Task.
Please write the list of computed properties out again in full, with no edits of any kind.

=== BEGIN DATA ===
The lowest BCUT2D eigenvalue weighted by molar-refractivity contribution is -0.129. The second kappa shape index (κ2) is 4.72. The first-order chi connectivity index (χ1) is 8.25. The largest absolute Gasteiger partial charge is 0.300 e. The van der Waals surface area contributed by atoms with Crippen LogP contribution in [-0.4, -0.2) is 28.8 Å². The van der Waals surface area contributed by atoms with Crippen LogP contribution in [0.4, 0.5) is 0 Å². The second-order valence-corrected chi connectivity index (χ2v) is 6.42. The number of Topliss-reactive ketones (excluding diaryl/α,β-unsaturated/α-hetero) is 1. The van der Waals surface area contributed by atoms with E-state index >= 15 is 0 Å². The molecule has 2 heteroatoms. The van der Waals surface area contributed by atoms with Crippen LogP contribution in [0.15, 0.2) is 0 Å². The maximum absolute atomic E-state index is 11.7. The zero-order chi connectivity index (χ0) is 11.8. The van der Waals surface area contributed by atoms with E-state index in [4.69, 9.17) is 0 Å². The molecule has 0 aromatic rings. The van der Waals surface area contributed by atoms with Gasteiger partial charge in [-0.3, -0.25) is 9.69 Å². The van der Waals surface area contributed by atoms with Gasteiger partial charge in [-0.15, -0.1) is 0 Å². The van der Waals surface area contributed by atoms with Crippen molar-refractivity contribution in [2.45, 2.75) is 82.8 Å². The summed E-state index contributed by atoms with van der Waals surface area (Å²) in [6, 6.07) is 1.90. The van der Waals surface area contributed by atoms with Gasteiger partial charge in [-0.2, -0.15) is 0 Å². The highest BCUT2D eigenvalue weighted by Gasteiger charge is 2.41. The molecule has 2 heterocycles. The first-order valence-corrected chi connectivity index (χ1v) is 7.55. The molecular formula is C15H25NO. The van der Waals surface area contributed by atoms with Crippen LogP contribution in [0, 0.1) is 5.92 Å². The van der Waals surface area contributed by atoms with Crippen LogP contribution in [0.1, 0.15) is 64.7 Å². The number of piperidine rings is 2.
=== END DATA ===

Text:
The lowest BCUT2D eigenvalue weighted by molar-refractivity contribution is -0.129. The second kappa shape index (κ2) is 4.72. The first-order chi connectivity index (χ1) is 8.25. The largest absolute Gasteiger partial charge is 0.300 e. The van der Waals surface area contributed by atoms with Crippen LogP contribution in [-0.4, -0.2) is 28.8 Å². The van der Waals surface area contributed by atoms with Crippen LogP contribution in [0.4, 0.5) is 0 Å². The second-order valence-corrected chi connectivity index (χ2v) is 6.42. The number of Topliss-reactive ketones (excluding diaryl/α,β-unsaturated/α-hetero) is 1. The van der Waals surface area contributed by atoms with E-state index >= 15 is 0 Å². The molecule has 2 heteroatoms. The van der Waals surface area contributed by atoms with Crippen LogP contribution in [0.15, 0.2) is 0 Å². The maximum absolute atomic E-state index is 11.7. The zero-order chi connectivity index (χ0) is 11.8. The van der Waals surface area contributed by atoms with E-state index in [4.69, 9.17) is 0 Å². The molecule has 0 aromatic rings. The van der Waals surface area contributed by atoms with Gasteiger partial charge in [-0.3, -0.25) is 9.69 Å². The van der Waals surface area contributed by atoms with Gasteiger partial charge in [-0.15, -0.1) is 0 Å². The van der Waals surface area contributed by atoms with Crippen molar-refractivity contribution in [2.45, 2.75) is 82.8 Å². The summed E-state index contributed by atoms with van der Waals surface area (Å²) in [6, 6.07) is 1.90. The van der Waals surface area contributed by atoms with Gasteiger partial charge in [-0.2, -0.15) is 0 Å². The highest BCUT2D eigenvalue weighted by Gasteiger charge is 2.41. The molecule has 2 heterocycles. The first-order valence-corrected chi connectivity index (χ1v) is 7.55. The molecular formula is C15H25NO. The van der Waals surface area contributed by atoms with Crippen LogP contribution in [0, 0.1) is 5.92 Å². The van der Waals surface area contributed by atoms with Crippen LogP contribution in [0.1, 0.15) is 64.7 Å². The number of piperidine rings is 2.